Lessons Learnt from Bridge Reconstructions Post Successive Disaster Events in the Eurobodalla LGA

Sale, Maggie (2022) Lessons Learnt from Bridge Reconstructions Post Successive Disaster Events in the Eurobodalla LGA. [USQ Project]

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The 2019-20 Australian bushfire season burnt over 17 million hectares overall including over 5.3 million hectares (6.7%) of NSW and over 80% of the Eurobodalla LGA, the worst impacted LGA. The lengthy droughts and extreme heat in 2019 contributed the making this the worst bushfire on record. One that warranted a large-scale response with interstate and international personnel deployed, had a large negative impact on flora and fauna, and damaged or destroyed 18 timber bridges in the Eurobodalla LGA. Post fires in 2020 the weather was warm but very wet which triggered multiple floods events within the Eurobodalla LGA causing another non-fire damaged timber bridge to fail which brought the total of disaster damaged bridges to 19. These impacts were further amplified due slope instability, landslides and the COVID-19 pandemic.

This paper documents the research completed on timber bridges in NSW, bushfire damaged timber bridges, and project management practices, the recovery process of ESC’s disaster damaged bridges, the assessment of each project based on scope, schedule, cost, quality, and stakeholders, and notes the lessons learnt from the bridge reconstructions. The bridges in the analysis include a timber bridge repair, footbridge replacement, construction of five replacement culverts, 11 modular bridges, and one steel bridge. The 19 structures were completed within 2.5 years with 18 rebuilt as resilient.

The analysis delivered results for each of the criteria assessed. The primary reason for scope variations was increased scour protection to reduce the effects of flooding however a couple were design changes. Nearly all the bridge projects deviated from the original schedule with the variations in commencement dates and variations in duration primarily due to the frequency of rain, flood events, and landslides, site access issues and resource availability although a few are due to scope variations. The most frequent reason depicted for cost variation was the increased cost of transporting components, underestimation of number of inspections required, escort cost for concrete trucks due to remote location of bridges, the need for increased scour protection, and the rises in industry prices, particularly steel. All the projects were compliant to all relevant standards and technical specifications however there were a number of projects that didn’t complete and/or document the QA process. The majority was notifications were complete, the exception being the projects completed very early on in the reconstruction process. Improvements could be made on communicating with residents however the relationship with TfNSW through the process was good.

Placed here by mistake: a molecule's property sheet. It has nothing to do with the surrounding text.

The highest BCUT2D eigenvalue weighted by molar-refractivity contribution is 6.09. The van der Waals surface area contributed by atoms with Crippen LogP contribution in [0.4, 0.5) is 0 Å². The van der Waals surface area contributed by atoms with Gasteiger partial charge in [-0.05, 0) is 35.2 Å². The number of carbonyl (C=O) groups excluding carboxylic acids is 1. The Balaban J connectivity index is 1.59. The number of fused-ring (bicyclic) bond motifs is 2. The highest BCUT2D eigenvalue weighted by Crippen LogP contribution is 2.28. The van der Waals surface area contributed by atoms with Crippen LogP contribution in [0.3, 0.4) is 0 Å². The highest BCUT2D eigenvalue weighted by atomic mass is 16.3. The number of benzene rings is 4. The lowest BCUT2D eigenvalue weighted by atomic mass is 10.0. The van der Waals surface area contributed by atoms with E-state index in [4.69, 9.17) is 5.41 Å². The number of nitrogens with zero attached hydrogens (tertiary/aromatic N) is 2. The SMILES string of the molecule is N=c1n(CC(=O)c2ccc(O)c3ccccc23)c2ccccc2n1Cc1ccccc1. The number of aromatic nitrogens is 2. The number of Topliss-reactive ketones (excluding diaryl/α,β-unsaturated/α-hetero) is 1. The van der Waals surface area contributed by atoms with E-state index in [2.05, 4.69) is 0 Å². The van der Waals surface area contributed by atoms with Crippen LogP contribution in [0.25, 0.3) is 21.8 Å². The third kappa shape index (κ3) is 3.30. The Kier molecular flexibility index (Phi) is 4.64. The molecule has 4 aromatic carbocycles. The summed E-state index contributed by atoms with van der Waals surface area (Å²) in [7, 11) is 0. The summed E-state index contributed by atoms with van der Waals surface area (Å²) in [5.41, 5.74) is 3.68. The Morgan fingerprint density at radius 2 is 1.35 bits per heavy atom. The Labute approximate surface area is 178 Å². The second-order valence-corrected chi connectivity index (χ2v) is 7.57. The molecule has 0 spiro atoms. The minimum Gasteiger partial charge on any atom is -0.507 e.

The outcome of this report was the successful identification of areas for improvement and the creation of a list and flowchart demonstrating the best process for rebuilding destroyed bridges. These practices will assist in improving the process for any further similar situations through the implementation of more effective and efficient methods, increasing the number of resilient structures, and reducing the impact of disasters to the community.

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Item Type: USQ Project
Item Status: Live Archive
Faculty/School / Institute/Centre: Current – Faculty of Health, Engineering and Sciences - School of Engineering (1 Jan 2022 -)
Supervisors: Thorpe, David
Qualification: Bachelor of Engineering (Honours) (Civil)
Date Deposited: 20 Jun 2023 01:28
Last Modified: 20 Jun 2023 01:28
Uncontrolled Keywords: disaster event; bushfire season; bridge reconstruction
URI: https://sear.unisq.edu.au/id/eprint/51892

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